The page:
Notably, Jia is one of the foremost directors in the “sixth generation.” These are the Chinese directors who followed Chen, Zhang, Tian, etc. They are grouped together for their similar aesthetics and interests namely in using digital cameras, handheld cameras, and naturalistic lighting to make independent, underground films. They often focus on real life and urban areas and eschew costume, genre, and period films. Within Jia’s own filmography we see that he is especially interested in the massive changes in society, particularly the conflicts and compromises between communism and capitalism in contemporary China. He is also interested in alienation and disorientation in society. Both of these commonalities also appear in Ash is Purest White.

The film takes place over roughly seventeen years divided into three distinct acts with gaps in-between. It begins in 2001, at a small coal-mining town in Jia’s home province, Shanxi, which borders Inner Mongolia. This town, Datong, has been in decline as the coal business as been failing. Qiao (Zhao Tao) is dating one of the town’s leading crime bosses, Bin (Liao Fan). He is attacked by a group of up-and-coming rival gang members and is saved by Qiao firing off an illegal firearm. Qiao is sentenced to five years in prison but Bin only to one. The film then jumps forward to her release in 2007. Now Qiao is traveling along the Yangtze River in Central China as she tries to find Bin again. After they meet, the film then jumps forward another decade to 2017 and returns to Datong.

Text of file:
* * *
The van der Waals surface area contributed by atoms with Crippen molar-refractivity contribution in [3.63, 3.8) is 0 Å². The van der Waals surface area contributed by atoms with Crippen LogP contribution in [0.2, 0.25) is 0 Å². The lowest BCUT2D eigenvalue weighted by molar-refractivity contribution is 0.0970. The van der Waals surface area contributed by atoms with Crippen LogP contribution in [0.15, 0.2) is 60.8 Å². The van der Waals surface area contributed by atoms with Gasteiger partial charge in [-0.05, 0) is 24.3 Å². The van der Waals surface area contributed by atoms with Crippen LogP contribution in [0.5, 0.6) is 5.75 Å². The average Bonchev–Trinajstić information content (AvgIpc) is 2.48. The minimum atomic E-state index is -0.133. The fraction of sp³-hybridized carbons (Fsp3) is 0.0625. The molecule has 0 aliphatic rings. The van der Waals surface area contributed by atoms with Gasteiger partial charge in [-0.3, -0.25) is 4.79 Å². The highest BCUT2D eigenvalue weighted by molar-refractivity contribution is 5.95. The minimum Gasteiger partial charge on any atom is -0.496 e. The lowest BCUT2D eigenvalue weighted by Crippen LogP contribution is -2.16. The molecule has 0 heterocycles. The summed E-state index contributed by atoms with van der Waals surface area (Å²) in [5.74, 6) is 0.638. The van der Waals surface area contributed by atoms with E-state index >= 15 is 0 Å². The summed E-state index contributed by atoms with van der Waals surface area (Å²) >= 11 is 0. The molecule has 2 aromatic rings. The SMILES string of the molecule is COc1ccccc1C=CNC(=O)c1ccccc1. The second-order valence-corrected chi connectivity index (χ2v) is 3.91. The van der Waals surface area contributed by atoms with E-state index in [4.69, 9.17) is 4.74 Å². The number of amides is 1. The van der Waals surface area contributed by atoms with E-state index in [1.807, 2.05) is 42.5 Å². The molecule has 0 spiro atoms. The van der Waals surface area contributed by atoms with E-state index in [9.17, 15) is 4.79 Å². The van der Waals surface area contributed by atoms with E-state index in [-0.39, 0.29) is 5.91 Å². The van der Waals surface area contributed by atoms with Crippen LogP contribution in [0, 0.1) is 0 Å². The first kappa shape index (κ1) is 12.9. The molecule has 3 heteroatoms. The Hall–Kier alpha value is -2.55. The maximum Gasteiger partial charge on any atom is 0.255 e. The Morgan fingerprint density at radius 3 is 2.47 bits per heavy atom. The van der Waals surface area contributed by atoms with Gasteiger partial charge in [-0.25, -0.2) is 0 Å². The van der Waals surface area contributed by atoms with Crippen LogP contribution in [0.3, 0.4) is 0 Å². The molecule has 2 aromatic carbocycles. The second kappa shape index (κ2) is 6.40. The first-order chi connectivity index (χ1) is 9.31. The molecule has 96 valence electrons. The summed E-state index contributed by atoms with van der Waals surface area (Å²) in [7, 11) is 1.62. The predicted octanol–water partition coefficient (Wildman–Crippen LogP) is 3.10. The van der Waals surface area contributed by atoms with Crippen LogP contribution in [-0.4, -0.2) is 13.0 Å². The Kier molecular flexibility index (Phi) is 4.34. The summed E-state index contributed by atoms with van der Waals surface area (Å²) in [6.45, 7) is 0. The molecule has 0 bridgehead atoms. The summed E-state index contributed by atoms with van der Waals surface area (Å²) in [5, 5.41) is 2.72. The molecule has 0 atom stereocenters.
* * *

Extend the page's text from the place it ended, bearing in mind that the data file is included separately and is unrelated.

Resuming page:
Riep noted that the film is placed in the International Noir series this semester and pointed out ways in which this was both accurate and misleading. Many noirs are crime dramas which Ash is, especially with its myriad of references to Hong Kong gangster cinema. Noirs also tend to explore existential philosophies about values and virtues which this film also does. Ash is not, however is not filmed in the same low-light, high contrast black-and-white style that is so prevalent in key film noirs, rather this film is fairly bright and colorful, especially in the second act. In many film noirs there are intense sexual motivations and while this film certainly has that between Qiao and Bin, the relationship is not noir-esque. Their relationship, while sexual, is more about loyalty and fidelity than the relationship in many noirs and Qiao is no femme fatale.

Lastly, one important key to understanding Ash is Purest White is the notion of jianghu. Literally, river and lake, jianghu has served as a euphemism for martial arts practitioners, castaways, and more recently, organized crime. Jianghu serves as a parallel world to the government in that it also features similar structures of bosses, middlemen, etc., and follows a strict moral code. Organized crime is intensely focused on loyalty to the system, the moral code, and to your leaders, not unlike the moral code of Confucianism. Qiao embodies this in her respect and care for her father, her hometown, and her boss/boyfriend. But is she loyal to a moral code and is she loyal to herself?